DENVER (CBS4) - The deaths of five people in Commerce City, allegedly from fentanyl, has renewed calls by police and prosecutors to change a state law that makes possession of four grams or less of most drugs a misdemeanor. The law applies to hard drugs like cocaine, heroin, meth and fentanyl.
Many district attorneys begged lawmakers to carve out fentanyl when they passed the law in 2019 saying two milligrams of fentanyl can kill you and four grams is equal to 13,000 deadly doses.
As CBS4 reported at the time, they refused. Representatives Leslie Herod and Shane Sandridge, sponsors of the law, still stand behind it.
"Many District Attorneys need to start doing their job. It's always been a felony to sell this poison to our community. The DAs need to do the work, stop looking for the easy plea, go to court, get the conviction, and put these dealers away for a long time. Very similar to people pushing new gun regulation laws. How about you start using the laws you have before asking for new ones," said Sandridge.
Tom Raynes, Executive Director of the Colorado District Attorneys' Council says while lawmakers may have had good intentions, the law was a mistake.
"True leaders know when to admit mistakes and correct that. That time is here and the laws need to reflect the lessons learned over the last two years. Many legislators on both sides of the aisle want to see responsible changes to the law this session to deal with the death and destruction fentanyl is causing in our communities. Failure to support such needed legislation is complicity in the ongoing crisis caused by this poison," Raynes said.
Denver Police Chief Paul Pazen says last year's record number of overdose deaths backs up the need for a change in law. In 2019, he says Denver recorded about 200 drug overdose deaths.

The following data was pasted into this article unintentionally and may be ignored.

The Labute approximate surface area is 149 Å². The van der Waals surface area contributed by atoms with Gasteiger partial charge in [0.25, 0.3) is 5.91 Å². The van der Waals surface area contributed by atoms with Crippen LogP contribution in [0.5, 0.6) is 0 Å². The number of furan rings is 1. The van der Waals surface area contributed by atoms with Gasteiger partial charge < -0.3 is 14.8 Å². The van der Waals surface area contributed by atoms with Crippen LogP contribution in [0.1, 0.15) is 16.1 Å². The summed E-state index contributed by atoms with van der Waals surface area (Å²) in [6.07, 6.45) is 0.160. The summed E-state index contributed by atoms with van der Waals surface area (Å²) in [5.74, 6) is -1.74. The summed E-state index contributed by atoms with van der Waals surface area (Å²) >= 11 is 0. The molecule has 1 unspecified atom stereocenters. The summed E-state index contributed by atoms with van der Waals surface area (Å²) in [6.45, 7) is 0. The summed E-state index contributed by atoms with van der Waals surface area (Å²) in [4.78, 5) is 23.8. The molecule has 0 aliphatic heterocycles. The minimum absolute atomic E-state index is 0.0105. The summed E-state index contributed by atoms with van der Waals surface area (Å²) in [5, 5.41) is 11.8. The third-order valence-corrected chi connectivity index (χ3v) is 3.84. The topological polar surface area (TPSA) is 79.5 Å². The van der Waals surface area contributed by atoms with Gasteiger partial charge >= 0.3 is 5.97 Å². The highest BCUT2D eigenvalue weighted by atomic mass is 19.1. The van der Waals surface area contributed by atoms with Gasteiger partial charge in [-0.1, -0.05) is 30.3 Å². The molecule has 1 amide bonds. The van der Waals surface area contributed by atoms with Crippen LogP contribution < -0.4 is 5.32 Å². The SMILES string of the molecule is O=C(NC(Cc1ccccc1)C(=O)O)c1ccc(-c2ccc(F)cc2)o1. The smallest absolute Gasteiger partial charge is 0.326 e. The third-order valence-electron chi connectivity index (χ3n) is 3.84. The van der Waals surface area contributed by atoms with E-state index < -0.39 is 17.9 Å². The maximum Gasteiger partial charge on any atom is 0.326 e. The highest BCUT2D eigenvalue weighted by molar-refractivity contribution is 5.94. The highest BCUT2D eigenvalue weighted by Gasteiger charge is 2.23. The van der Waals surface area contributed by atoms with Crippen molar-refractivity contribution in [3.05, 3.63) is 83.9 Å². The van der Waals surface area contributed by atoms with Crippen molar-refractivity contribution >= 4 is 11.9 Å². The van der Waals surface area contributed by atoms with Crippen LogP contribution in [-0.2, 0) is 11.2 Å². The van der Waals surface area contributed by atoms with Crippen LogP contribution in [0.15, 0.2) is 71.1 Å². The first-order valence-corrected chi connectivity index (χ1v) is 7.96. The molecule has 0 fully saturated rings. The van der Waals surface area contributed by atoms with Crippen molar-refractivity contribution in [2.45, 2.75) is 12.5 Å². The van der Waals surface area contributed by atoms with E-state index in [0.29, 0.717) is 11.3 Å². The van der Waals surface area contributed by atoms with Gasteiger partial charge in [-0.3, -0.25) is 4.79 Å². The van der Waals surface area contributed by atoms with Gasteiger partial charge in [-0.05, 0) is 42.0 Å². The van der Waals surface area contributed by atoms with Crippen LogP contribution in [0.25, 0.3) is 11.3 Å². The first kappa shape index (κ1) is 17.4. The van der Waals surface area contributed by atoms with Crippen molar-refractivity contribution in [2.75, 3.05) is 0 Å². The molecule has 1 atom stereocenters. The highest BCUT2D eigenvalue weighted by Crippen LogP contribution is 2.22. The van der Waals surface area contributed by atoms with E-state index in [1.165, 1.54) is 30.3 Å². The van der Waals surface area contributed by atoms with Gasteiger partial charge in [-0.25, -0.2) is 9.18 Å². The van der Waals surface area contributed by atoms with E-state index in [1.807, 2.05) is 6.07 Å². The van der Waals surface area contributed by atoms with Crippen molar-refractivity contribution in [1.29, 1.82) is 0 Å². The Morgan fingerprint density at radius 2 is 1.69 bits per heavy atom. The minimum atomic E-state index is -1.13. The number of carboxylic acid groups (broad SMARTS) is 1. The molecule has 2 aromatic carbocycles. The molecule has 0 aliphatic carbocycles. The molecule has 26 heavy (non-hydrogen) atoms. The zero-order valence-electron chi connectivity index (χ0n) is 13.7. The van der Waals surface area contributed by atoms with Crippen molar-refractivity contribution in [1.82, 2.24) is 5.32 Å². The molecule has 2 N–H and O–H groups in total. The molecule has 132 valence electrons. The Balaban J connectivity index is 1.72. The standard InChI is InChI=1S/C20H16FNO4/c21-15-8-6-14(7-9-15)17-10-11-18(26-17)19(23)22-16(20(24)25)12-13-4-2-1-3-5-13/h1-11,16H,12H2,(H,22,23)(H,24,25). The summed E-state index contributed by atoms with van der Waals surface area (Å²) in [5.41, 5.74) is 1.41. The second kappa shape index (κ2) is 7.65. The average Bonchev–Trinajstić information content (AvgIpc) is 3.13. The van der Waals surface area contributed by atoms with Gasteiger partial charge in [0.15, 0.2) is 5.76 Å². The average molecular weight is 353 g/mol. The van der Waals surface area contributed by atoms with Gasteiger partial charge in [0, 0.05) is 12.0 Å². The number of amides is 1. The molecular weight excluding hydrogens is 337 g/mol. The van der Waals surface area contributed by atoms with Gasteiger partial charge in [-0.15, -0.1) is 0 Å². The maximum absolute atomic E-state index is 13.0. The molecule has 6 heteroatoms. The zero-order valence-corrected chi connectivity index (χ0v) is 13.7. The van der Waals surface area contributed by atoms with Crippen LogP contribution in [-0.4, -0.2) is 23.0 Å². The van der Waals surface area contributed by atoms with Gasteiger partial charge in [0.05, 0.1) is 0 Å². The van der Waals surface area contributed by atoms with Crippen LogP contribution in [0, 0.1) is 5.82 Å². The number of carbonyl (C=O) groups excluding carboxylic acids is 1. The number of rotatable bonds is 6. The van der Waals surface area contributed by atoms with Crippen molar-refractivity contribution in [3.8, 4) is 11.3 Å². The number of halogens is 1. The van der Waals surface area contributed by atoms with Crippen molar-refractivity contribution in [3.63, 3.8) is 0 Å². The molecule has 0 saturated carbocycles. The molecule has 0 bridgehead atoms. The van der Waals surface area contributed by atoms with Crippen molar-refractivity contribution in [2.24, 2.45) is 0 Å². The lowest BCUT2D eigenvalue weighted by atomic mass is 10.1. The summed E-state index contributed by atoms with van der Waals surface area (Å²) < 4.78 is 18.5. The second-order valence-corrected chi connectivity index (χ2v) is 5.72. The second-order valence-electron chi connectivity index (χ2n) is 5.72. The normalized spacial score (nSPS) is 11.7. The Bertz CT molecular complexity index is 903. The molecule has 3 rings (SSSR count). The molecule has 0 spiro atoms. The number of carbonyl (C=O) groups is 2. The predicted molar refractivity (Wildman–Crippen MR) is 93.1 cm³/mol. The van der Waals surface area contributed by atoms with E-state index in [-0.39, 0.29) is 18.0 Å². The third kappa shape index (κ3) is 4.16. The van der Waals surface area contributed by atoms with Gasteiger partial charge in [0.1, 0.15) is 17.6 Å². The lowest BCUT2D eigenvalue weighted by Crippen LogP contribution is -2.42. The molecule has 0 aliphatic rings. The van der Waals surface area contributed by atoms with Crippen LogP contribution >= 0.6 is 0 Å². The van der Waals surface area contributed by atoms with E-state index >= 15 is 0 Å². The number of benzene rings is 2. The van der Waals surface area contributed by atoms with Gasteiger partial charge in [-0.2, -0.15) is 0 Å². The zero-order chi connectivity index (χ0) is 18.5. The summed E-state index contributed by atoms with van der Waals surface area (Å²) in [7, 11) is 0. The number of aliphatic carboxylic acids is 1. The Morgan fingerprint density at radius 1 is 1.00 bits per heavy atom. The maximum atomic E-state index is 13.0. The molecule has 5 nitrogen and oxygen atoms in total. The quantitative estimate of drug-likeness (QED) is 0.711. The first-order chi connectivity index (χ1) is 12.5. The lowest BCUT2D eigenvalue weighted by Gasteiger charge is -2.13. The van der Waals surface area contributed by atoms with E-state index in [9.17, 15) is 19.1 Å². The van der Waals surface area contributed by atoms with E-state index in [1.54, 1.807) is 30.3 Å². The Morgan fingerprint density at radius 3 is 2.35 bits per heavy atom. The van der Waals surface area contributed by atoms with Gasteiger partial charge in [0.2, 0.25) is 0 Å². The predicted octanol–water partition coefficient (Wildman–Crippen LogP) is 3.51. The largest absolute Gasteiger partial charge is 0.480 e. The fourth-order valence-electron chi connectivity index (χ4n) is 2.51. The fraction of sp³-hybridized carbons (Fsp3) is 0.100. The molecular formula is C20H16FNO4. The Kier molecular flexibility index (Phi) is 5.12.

Last year, he says, that number more than doubled and, he says, lawmakers bear some responsibility after making possession of lethal doses of fentanyl a misdemeanor.
"The effort was to try to help people. The effect is people are dying."
He says the law makes it difficult to hold their killers responsible. Dealers, he says, purposefully carry just under four grams to avoid felony charges.
Because fentanyl is often mixed with other drugs, Boulder District Attorney Michael Dougherty says, proving a dealer knew what they were selling is difficult.
"... to figure out who is responsible for that death is incredibly important. We need more resources for law enforcement, and we need those resources now."
Tristan Gorman with the Colorado Criminal Defense Bar says most dealers are addicts, and they don't respond to a war on drugs.
"Arrests, prosecution and incarceration do not save lives."
She says increasing penalties will make people who use drugs reluctant to get help.
"You increase the penalties on fentanyl, you're actually increasing the penalties on any drug containing any amount of fentanyl whether the user knows it's in there or not. So we need to be funding harm reduction, prevention, treatment."
Dougherty agrees that more treatment is needed, saying Colorado ranks in the bottom ten states for funding of treatment, but he says more accountability is also needed. He's charged a dealer in connection with a fentanyl death in Lafayette with manslaughter but says he could get probation if convicted.
"We have to acknowledge that small amounts of fentanyl are killing people. We have to account for that in laws and penalties that we have."
Under the current law, Pazen says, there's no incentive for defendants to agree to treatment.
"You need some leverage, some form of consequence to get people the help they need."
Some lawmakers plan to bring a bill to provide more funding for overdose investigations and a public awareness campaign. Speaker Alec Garnett says he is also working on legislation to increase penalties.
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